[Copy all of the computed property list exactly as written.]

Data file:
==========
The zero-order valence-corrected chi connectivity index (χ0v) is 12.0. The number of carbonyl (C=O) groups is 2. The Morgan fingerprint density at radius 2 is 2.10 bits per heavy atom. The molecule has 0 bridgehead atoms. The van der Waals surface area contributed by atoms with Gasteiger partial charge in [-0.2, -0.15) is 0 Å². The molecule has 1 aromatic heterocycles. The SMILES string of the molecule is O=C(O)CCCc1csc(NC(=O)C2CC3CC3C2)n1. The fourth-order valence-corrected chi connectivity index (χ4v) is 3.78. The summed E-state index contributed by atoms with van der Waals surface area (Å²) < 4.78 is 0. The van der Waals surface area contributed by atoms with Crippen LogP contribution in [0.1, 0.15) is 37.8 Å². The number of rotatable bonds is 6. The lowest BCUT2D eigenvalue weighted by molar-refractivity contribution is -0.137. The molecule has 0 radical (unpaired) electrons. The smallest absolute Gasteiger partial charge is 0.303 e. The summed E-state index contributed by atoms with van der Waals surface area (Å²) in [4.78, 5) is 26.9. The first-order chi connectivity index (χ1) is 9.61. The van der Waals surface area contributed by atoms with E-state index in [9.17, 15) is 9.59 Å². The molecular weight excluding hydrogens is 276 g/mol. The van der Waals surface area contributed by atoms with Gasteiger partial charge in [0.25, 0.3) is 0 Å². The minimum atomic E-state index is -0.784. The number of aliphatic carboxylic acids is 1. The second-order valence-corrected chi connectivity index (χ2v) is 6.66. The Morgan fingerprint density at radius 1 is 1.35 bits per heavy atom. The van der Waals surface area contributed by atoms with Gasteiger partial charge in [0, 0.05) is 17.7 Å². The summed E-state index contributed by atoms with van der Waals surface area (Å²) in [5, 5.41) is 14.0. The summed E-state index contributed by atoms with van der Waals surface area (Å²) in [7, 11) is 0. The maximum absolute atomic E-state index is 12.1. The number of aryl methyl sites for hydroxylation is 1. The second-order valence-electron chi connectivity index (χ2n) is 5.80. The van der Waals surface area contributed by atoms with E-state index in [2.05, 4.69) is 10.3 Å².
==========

The zero-order valence-corrected chi connectivity index (χ0v) is 12.0. The number of carbonyl (C=O) groups is 2. The Morgan fingerprint density at radius 2 is 2.10 bits per heavy atom. The molecule has 0 bridgehead atoms. The van der Waals surface area contributed by atoms with Gasteiger partial charge in [-0.2, -0.15) is 0 Å². The molecule has 1 aromatic heterocycles. The SMILES string of the molecule is O=C(O)CCCc1csc(NC(=O)C2CC3CC3C2)n1. The fourth-order valence-corrected chi connectivity index (χ4v) is 3.78. The summed E-state index contributed by atoms with van der Waals surface area (Å²) < 4.78 is 0. The van der Waals surface area contributed by atoms with Crippen LogP contribution in [0.1, 0.15) is 37.8 Å². The number of rotatable bonds is 6. The lowest BCUT2D eigenvalue weighted by molar-refractivity contribution is -0.137. The molecule has 0 radical (unpaired) electrons. The smallest absolute Gasteiger partial charge is 0.303 e. The summed E-state index contributed by atoms with van der Waals surface area (Å²) in [4.78, 5) is 26.9. The first-order chi connectivity index (χ1) is 9.61. The van der Waals surface area contributed by atoms with E-state index in [9.17, 15) is 9.59 Å². The molecular weight excluding hydrogens is 276 g/mol. The van der Waals surface area contributed by atoms with Gasteiger partial charge in [0.25, 0.3) is 0 Å². The minimum atomic E-state index is -0.784. The number of aliphatic carboxylic acids is 1. The second-order valence-corrected chi connectivity index (χ2v) is 6.66. The Morgan fingerprint density at radius 1 is 1.35 bits per heavy atom. The van der Waals surface area contributed by atoms with Gasteiger partial charge in [0, 0.05) is 17.7 Å². The summed E-state index contributed by atoms with van der Waals surface area (Å²) in [5, 5.41) is 14.0. The summed E-state index contributed by atoms with van der Waals surface area (Å²) in [7, 11) is 0. The maximum absolute atomic E-state index is 12.1. The number of aryl methyl sites for hydroxylation is 1. The second-order valence-electron chi connectivity index (χ2n) is 5.80. The van der Waals surface area contributed by atoms with E-state index in [2.05, 4.69) is 10.3 Å².